Trump Hates Mail-in Ballots But Won't Commit to Aid For In-Person Voting

Coronavirus Voting
Fears over the coronavirus do not appear to have dissuaded Texas Democrats from participating in early voting during the state's runoff elections. Remains/Getty

President Donald Trump has made clear he doesn't trust wide-spread, mail-in voting for this fall's elections, but he's also shown little interest in providing insight into what states will need to do to ensure voters are safe at the polls during a pandemic.

More than 150,000 people have died of COVID-19 as the virus has swept the country and cases continue to spike, with no signs of slowing heading into the fall. Some have floated the idea of expanding vote-by-mail options as a way to avoid crowded lines and the potential of exposure for anyone who wants to cast a ballot.

But Trump spent the week railing against mail-in voting, going as far as to float a suggestion that the election should be delayed if it's so unsafe to have in person—widely seen as a taunt to mail voting advocates.

"Everyone knows mail-in ballots are a disaster," Trump told reporters Friday. "Maybe you'll never know the election results, and that's what I'm concerned with."

He warned that a shift to mail-in voting would overwhelm the mail system and create legal issues.

"This is going to be the greatest election disaster in history," Trump said.

He would not answer a question about support for enhancing the current election system, including improvements to in-person voting efforts to ensure that the process is safe during a pandemic.

"You know nothing about what I'm doing," he responded to a reporter's question without providing additional details or context.

White House Press Secretary Kayleigh McEnany similarly wouldn't engage in a discussion on efforts to aid states' efforts.

"What this White House is focused on is making sure that our election is not riddled with voting fraud and that the timetable is not hung up here," she told reporters Friday. "States run their elections, and it is up to states to make sure that they have the capacity ... States need to get their acts together when it comes to elections."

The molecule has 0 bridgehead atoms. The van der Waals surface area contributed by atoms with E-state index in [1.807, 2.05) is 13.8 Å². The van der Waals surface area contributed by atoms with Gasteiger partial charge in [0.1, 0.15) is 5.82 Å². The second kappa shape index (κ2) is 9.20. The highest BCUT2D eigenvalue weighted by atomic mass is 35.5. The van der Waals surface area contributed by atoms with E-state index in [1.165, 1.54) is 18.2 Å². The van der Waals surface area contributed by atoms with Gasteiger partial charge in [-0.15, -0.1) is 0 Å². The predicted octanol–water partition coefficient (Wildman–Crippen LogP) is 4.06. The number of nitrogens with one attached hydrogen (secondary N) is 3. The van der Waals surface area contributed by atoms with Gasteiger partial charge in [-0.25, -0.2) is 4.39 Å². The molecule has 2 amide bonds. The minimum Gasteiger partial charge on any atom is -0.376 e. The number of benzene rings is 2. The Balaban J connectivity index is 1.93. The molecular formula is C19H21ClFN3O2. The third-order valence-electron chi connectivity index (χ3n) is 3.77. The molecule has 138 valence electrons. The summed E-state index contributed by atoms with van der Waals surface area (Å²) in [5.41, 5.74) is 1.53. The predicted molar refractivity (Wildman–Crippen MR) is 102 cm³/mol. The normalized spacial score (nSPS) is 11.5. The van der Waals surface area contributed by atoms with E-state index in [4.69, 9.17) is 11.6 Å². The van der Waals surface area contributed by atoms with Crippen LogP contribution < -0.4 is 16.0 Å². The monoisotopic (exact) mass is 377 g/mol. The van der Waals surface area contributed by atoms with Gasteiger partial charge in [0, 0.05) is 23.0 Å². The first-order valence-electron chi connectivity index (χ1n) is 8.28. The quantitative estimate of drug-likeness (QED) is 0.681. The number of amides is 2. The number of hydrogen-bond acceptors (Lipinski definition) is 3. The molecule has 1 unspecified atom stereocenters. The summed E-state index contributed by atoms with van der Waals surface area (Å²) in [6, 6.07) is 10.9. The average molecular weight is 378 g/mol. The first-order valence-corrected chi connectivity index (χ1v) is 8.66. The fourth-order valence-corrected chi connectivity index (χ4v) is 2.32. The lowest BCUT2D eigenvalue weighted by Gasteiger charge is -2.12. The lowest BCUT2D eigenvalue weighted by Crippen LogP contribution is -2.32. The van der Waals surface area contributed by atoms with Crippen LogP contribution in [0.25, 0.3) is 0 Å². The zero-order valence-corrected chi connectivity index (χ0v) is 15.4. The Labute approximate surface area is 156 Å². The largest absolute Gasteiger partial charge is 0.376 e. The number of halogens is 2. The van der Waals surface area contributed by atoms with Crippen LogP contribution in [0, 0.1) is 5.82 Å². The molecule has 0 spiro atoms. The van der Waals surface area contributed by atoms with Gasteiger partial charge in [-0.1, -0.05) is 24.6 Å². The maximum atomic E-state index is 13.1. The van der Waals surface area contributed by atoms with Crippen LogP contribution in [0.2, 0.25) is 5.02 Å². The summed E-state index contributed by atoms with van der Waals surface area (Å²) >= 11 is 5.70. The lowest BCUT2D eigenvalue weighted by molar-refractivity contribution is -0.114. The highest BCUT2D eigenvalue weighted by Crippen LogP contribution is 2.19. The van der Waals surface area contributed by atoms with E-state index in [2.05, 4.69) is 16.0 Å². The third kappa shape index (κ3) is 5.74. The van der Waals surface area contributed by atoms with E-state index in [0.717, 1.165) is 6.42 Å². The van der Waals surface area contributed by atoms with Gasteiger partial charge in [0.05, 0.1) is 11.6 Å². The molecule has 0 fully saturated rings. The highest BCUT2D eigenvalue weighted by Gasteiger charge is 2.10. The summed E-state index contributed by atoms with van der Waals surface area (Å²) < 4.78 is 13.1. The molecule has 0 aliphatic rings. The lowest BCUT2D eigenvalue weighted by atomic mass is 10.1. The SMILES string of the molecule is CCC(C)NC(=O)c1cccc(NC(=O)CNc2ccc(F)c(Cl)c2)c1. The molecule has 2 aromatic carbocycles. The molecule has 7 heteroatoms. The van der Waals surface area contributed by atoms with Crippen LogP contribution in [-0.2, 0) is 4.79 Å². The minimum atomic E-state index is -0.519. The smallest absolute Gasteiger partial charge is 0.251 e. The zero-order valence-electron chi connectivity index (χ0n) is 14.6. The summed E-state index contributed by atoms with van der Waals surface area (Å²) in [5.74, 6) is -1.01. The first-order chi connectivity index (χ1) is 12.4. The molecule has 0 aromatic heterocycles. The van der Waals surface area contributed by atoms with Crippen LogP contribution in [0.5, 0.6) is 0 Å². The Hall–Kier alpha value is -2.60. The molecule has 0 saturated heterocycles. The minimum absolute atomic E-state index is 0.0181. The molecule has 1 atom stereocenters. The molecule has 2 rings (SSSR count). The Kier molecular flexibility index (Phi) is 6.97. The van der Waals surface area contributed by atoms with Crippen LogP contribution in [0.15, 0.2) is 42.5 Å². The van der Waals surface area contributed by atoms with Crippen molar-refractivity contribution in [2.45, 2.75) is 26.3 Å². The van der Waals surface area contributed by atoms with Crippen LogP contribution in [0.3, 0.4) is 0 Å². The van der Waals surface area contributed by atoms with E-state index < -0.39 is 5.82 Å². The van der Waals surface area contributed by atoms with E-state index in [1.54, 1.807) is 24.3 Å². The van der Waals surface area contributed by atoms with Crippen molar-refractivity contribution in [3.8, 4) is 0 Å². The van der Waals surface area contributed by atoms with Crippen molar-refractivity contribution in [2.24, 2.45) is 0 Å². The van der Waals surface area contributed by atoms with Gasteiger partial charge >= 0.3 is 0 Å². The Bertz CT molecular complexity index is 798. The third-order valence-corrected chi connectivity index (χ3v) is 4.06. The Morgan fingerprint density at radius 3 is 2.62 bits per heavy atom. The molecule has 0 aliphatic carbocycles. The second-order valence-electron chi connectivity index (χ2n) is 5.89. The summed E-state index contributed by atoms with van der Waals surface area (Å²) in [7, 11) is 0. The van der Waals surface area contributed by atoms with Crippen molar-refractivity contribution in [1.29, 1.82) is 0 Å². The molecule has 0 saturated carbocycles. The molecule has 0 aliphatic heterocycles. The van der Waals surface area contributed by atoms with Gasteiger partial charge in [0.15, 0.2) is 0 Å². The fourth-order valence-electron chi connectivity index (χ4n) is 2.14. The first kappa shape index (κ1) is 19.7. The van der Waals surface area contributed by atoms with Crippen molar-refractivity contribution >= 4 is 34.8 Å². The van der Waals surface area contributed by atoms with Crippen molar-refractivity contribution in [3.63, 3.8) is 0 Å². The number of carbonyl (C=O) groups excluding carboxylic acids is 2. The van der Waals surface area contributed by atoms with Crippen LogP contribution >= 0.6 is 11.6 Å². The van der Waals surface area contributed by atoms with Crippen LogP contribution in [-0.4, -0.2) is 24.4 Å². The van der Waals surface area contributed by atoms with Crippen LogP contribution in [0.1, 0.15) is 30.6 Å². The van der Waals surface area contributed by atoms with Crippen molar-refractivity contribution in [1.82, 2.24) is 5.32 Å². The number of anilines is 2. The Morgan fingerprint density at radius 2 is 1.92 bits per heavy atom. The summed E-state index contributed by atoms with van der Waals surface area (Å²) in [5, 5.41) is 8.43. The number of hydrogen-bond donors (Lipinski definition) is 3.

The Brennan Center for Justice at New York University Law School has estimated that states will need at least $4 billion to ensure 2020 elections are safe and secure. That includes funding for mail-in voting. Removing the mail-in component, the Brennan Center's election experts still estimate that the cost to maintain in-person voting alone during the pandemic would be nearly $300 million to cover extra cleaning for election sites and equipment, possible polling place changes to meet health emergencies and providing protective equipment to poll workers.

"While there is no question that COVID-19 presents new and difficult challenges to administering fair and safe elections this year, these challenges are not insurmountable," Brennan Center election reform program director Lawrence D. Norden told lawmakers in a hearing last month. "The Brennan Center's extensive conversations with election officials around the country over the past two months have left me confident they know what needs to be done to ensure their voters can vote freely and safely this fall."

Even before the coronavirus outbreak, several states had sought federal assistance to upgrade their elections systems to secure systems from foreign interference and address other integrity issues.

But the coronavirus concerns have added to the worries of some election security advocates and state and local leaders.

The National Association of Secretaries of State this week released a statement that state and local election officials around the country are "working diligently to ensure citizens are able to vote in a safe and secure manner."

"While 2020 presents unique challenges with the COVID-19 pandemic, election officials and other state leaders are taking steps to miti­gate these through a variety of measures, including recruiting additional poll workers, secur­ing alternate polling locations, providing personal protective equipment and expand­ing voting options," the statement read.

The CARES Act this spring included $400 million in election funding, and Democrats proposed $3.6 billion for elections in their proposal for the next round of stimulus funding. The proposal includes provisions for mail-in voting.

Trump and Republican congressional leaders have rejected the notion of expanding vote by mail, and Republicans have indicated they do not intend to propose any money in their plan. Republicans have yet to reach a deal on the party's proposal.

The secretaries of state, in a letter to Congress earlier this year, expressed concerns about being able to tap into those dollars.

"While we are grateful for financial support during this national emergency, states are going to have significant challenges when it comes to accessing these federal funds," their letter read.

One of the restrictions on the funding is that states put up 20 cents for every federal dollar received, even as states have faced crushing coronavirus-linked blows to their budgets.

"In this time of crisis, Secretaries of State throughout the nation are working to plan and hold free and fair elections, with our voters' health and safety as the top priority," NASS President and Iowa Secretary of State Paul Pate wrote in the April letter.